The curtain is going down on Michael Bloomberg's third term but our billionaire mayor doesn't want to leave the stage.
How else to explain his latest chimerical plan? He wants to host a national debate on immigration policy with another billionaire -- that great humanitarian Rupert Murdoch.
Bloomberg's debate fantasy follows by a few weeks another righteous initiative that went nowhere: his call for a national dialogue on guns and violence, prompted by the Batman movie massacre in Aurora, Col.
What a contrast all this bluster is to Mayor Mike's hands-off stance on related issues that he can actually affect back in New York City.
You want to talk about immigration policy? Why not start with the New York City Police Department's widespread spying on the city's largely immigrant Muslim communities.
The NYPD's spying -- which according to secret Intelligence Division documents consists of compiling information on hundreds of mosques, Islamic schools, Muslim-owned businesses and non-governmental groups, Muslim student groups and "persons of interest" -- is not confined to New York City.
Intelligence Division detectives spied on Muslims in New Jersey and as far away as Buffalo. [And that's just a couple of places we know of.]
How about guns and violence? Let's start with Bloomberg's vanishing act after Police Commissioner Ray Kelly attacked black officials for remaining "shockingly silent" and lacking "outrage" about gun violence in their own communities.
Or Bloomberg's decade of silence over Kelly's "stop and frisk" policy. Until the city's body politic recently awoke and started screaming, the police had made no fewer than three million stops of minority teenagers and young men in their 20s, virtually all of whom were innocent of any crime. In 2011, police made 685,724 stops, a 600 per cent increase since Bloomberg became mayor in 2002. Some 88 percent of the stops resulted in no arrests or summonses. Weapons -- the stated reason for the stops -- were found in only 1 percent of them.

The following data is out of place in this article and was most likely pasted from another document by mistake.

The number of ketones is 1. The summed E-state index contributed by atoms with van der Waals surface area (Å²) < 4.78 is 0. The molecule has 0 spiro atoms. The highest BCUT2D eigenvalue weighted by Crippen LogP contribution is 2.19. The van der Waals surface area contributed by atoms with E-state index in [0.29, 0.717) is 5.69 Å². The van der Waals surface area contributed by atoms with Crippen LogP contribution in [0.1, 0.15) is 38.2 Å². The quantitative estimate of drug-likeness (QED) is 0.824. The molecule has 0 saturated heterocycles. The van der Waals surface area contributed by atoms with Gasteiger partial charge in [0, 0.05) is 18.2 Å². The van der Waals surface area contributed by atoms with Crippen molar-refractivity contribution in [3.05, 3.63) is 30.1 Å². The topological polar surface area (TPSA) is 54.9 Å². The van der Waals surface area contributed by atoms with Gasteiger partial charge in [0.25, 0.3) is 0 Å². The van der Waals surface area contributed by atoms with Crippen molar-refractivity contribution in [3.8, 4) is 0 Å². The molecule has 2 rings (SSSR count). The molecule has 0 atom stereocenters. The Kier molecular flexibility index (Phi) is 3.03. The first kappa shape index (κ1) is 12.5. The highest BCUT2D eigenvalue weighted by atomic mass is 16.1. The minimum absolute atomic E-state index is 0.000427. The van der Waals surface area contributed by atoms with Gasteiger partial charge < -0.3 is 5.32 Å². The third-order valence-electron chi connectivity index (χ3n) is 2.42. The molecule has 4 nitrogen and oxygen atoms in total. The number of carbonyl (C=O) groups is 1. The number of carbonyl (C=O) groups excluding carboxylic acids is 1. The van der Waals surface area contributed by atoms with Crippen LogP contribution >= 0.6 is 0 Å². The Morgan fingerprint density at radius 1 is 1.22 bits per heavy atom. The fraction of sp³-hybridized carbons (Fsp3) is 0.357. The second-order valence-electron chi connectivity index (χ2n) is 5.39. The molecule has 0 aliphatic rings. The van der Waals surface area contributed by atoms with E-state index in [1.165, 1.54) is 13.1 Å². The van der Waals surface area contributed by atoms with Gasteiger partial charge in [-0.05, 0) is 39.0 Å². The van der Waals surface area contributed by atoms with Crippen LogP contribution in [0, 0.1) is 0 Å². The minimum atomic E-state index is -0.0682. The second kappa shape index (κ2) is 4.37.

And when Bloomberg did speak, nonsense came out of his mouth. Lamely side-stepping the furor over Kelly's blast at the city's black officials, Bloomberg said: "No one has done more to improve community and police relations than Ray Kelly."
Or, echoing Kelly -- following disclosures that despite the 600 percent increase in the number of stops, the number of weapons police found on people has actually decreased -- Bloomberg said this showed that criminals were keeping their guns at home: "The fact that we are getting fewer guns says it's working."
Can you imagine Rudy Giuliani or Ed Koch hiding behind his police commissioner? Can you imagine Giuliani or Koch allowing his police commissioner to dictate policy?
Can you imagine Giuliani or Koch allowing the NYPD's Intelligence Division, which runs the spying on Muslims, to become a rogue outfit with no outside supervision or accountability?
This is failed mayoral leadership. This is why Bloomberg does not belong in elective office. In short, he lacks the stomach to mix it up with the big boys.
Alas, Bloomberg's greatest accomplishment will probably be recorded as having used millions from his seemingly limitless bank accounts to overturn the city's two-term limit law so he could run for a third term.
He then spent more millions to defeat his listless opponent, William Thompson, by just a few thousand votes.
Here now are some suggestions so that Mayor Mike can avoid making a pest of himself if he insists on remaining in the spotlight.
One: push for a post in the next administration either as an ambassador or in the cabinet. He might, for example, make a pretty good Secretary of the Treasury.
Two: take advantage of the declining mainstream media and expand Bloomberg News, his own media empire. That way, he can set agendas, write editorials and influence policy.